How Web Scraping Reveals Acute Data Challenges

Needing a centralized location for Tanzanian education data and national exams data, I built a web scraper in Python to collect the data. I describe my experience in this post as well as future steps. Here is the scraper’s GitHub repository.

One of the first challenges I had while trying to understand the education landscape in Tanzania is the lack of organized data. I recently read an article on DataZetu’s Blog by Jumanne Rajabu Mtambalike that succinctly describes my sentiment:

Those who need data don’t have it. Those who have it don’t use it.

I might even add that “those who have it are not making access to it as friendly as possible”.

In this regard, I think the efforts of the government could drastically improve. This does not necessarily mean creating complex APIs for developers (à la WhereIsMyTransport). It could mean something as simple as switching out PDFs for CSVs early and often. It is a drain on time and resources to have to take data out of PDFs. CSVs and other data-friendly formats can improve the data usage experience for all. It certainly would make the subject of this post no longer relevant.

NECTA and Student Test Results

In the page for Education Resources, I noted that one could find NECTA Results for national examinations on their webpage. Although the data exists, it is embedded into HTML pages - for every single school in Tanzania. I get it - the use case for this website is families needing access to their students' grades (hence why the data is not anonymized). I would appreciate another option for analysts.

NECTA PSLE Data as it Appears on Webpage

My original idea was to go through and copy-paste everything. Not kidding. And I did that once for about 20 schools for a college paper. Needless to say, past me’s analysis could be much stronger knowing what I know now. Perhaps, I’ll dig that paper up and revisit the analysis soon. I cringe at the thought of someone copy-pasting values for over 1000 schools and to have to reformat the document. Thank goodness for Python.

Using Python to Automate and Collate Data

I learned Python due to its ease syntactically and open-source availability. I was first introduced to coding using C# and .NET Framework actually. While I remember very little of it since then, I was happy to jump back into programming recently. When I did that aforementioned college paper, we were using R and not having quality data to maximize R was a real bummer.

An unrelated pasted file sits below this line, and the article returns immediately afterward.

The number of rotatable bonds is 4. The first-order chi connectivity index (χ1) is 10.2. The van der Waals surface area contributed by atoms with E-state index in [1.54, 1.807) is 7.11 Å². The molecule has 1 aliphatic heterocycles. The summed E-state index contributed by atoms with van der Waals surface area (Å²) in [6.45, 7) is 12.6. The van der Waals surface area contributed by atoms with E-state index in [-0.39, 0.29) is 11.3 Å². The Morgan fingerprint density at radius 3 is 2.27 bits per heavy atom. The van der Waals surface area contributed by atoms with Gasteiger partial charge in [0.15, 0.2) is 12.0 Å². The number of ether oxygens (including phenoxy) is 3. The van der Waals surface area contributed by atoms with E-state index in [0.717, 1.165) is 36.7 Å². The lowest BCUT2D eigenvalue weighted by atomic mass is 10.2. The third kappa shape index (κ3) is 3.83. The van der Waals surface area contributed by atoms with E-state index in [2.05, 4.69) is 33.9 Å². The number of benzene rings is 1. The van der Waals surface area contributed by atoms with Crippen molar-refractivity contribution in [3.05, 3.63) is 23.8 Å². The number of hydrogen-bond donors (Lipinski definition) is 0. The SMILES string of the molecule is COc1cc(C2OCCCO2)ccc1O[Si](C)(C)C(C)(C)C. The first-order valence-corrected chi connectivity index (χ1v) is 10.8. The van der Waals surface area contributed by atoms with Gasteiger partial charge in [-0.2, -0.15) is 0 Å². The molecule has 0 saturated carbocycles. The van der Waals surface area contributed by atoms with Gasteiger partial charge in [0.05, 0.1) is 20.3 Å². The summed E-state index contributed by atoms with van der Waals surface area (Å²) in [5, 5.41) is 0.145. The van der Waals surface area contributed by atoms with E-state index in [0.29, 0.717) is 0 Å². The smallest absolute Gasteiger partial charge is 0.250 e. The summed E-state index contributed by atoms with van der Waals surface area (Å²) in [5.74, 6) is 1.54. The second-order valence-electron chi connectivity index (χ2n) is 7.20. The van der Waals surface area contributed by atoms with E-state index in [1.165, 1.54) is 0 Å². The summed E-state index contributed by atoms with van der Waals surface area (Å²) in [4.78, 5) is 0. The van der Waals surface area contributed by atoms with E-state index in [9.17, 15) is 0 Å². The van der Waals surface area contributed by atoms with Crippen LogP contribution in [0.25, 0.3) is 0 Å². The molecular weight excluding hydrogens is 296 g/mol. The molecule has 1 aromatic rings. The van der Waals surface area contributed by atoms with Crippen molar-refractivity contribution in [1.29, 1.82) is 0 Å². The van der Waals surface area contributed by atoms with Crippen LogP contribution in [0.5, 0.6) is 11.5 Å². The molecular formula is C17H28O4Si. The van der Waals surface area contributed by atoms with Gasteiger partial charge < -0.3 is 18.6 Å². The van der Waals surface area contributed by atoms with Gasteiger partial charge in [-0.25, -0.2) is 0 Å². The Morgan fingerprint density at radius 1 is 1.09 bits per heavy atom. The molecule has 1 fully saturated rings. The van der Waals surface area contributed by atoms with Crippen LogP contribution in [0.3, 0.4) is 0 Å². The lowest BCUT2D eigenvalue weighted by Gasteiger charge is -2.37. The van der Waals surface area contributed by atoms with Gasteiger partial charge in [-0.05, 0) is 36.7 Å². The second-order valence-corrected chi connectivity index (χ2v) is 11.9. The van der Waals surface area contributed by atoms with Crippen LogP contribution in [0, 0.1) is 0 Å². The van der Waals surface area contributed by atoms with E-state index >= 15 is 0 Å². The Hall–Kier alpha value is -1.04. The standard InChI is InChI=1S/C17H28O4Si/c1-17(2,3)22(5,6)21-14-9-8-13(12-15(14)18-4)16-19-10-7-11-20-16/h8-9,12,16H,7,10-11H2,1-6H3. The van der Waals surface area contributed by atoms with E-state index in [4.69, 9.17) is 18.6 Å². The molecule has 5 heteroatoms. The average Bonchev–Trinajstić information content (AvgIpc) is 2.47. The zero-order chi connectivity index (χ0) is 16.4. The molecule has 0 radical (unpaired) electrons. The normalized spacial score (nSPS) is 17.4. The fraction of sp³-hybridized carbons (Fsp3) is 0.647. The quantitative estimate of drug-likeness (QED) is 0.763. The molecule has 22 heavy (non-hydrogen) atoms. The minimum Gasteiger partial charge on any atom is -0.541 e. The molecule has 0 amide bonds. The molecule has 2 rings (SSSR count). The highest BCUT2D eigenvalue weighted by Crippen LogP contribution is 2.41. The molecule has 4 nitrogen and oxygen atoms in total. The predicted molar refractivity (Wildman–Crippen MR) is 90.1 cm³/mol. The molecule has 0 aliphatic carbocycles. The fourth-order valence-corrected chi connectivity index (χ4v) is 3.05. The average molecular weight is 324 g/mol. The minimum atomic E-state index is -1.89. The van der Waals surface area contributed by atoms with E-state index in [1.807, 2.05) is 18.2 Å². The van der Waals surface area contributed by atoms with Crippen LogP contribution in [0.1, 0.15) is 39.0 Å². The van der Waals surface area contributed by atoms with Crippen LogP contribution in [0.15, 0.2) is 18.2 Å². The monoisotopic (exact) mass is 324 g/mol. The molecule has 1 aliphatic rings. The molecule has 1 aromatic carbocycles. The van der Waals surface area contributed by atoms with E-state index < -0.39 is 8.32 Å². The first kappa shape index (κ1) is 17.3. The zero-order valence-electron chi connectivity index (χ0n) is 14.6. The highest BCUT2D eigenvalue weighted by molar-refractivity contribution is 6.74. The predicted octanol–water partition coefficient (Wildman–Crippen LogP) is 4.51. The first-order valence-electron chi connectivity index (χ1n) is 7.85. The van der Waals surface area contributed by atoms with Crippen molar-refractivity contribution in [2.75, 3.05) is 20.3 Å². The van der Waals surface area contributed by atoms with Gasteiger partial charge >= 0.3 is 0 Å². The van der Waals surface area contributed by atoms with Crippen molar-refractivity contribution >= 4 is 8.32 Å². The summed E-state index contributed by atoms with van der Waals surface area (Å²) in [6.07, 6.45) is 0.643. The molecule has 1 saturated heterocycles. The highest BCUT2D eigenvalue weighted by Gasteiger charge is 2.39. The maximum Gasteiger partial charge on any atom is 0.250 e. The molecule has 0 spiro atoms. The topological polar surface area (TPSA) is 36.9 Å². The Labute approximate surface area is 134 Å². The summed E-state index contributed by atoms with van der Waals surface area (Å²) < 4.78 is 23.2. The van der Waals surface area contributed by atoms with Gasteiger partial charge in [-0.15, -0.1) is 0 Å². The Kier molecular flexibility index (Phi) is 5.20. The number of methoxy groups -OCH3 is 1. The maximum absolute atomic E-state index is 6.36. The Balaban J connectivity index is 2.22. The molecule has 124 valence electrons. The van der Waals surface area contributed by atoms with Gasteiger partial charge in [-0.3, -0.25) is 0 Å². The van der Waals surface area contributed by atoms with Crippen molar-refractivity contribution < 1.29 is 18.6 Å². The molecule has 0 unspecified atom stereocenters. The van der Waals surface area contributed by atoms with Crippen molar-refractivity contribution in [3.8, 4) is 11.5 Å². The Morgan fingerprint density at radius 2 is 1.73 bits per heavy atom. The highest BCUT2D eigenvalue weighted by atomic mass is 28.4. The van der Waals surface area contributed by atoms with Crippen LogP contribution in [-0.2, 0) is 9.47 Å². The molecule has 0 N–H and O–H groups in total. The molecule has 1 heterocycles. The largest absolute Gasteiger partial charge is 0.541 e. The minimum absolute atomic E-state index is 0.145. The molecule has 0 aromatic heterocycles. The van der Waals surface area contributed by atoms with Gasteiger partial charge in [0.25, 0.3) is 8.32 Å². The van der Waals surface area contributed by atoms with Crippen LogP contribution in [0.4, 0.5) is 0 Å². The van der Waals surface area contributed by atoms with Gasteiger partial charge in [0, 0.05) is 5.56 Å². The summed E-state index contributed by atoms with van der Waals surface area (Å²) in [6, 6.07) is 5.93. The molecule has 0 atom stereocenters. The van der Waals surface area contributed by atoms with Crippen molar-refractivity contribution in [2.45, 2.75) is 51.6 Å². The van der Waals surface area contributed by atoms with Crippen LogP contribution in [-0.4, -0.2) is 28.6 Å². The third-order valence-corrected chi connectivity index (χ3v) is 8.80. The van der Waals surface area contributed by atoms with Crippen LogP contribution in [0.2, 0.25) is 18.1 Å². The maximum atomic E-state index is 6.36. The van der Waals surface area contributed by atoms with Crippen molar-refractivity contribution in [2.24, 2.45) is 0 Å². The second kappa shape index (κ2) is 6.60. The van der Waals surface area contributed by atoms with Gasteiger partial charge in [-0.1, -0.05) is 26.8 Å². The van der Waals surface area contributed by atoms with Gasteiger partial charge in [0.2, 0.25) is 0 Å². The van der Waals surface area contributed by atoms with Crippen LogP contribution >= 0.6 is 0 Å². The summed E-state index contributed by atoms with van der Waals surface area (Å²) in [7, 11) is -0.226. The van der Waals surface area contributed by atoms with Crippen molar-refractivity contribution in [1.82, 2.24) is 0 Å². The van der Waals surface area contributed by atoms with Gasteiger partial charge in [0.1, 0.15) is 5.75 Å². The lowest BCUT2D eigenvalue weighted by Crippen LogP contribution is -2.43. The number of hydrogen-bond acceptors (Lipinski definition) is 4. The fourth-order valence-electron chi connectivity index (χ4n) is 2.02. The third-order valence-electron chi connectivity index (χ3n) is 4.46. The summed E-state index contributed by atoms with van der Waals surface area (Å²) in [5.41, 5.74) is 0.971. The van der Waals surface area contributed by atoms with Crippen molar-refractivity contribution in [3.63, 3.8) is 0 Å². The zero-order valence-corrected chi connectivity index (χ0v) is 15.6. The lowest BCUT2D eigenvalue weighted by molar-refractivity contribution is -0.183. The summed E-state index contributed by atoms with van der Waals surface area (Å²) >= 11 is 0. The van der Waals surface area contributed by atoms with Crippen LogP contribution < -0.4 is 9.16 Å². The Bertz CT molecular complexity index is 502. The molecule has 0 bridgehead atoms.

Lately, my work has focused on preparing and cleaning the data more than analyzing it for insights. I am letting my questions and interests guide me. To that end, with this particular project I had these goals in mind:

  1. A practical use for Python - what can I make using my skills in Python?
  2. How can I make the NECTA data accessible and analysis friendly?
With the first goal, I was able to put the skills I learned from Udacity's introductory computer science course on display. Loops, data structures, functions to name a few. I could not, however, complete the goal to the extent that I did without also learning how to comb through Google/StackOverflow/edX/Lynda/DataCamp and ask the questions that have been answered in the past. I found neat solutions that I could understand and then implement.

The second goal is deceptively multi-tiered. The data was fragmented into separate webpages and so I created a crawler to go to every webpage and find the data. Luckily, all the data was in a table HTML tag with the same column structure and largely the same cell format. Even though this data is not in a preferable format, it could surprisingly have been worse (I will note the Health data that has presented this issue in a future post).

Transformed Data in CSV

Using pandas, I combined the dataframes and substituted letter grades for numerical grades. The resultant data is now prepped for simple data exploration tools like histograms and calculations like correlations.

Histogram of the Calculated Grade Averages for each student

Histogram of all the Exam Subjects for PSLE 2014

Future Steps

Ideally, I would present some analyses of the data myself. However, I realize that doing so is a longer process and impedes me from publishing my current work. Ultimately, I want to improve my programming and data analysis skills. I also think about the college kid that did not have readily available data. Knowing that this data could save someone else time and also allow others to build better products is exciting stuff. I originally thought I might want to build something like ShuleWiki, but ShuleWiki already exists.

I will explore improving the speed of my web scraper. It does the job, but takes too long (not as long as copy-pasting, but there are still gains to be made!) The slowest part of the program is the wait time so that the server isn’t overloaded by my IP. I am open to suggestions on ways to increase the speed in an ethically responsible manner.

Look out for the addition of more dimensions in the repository - districts and perhaps latitude and longitude.

If you have other suggestions, questions, or concerns, please comment!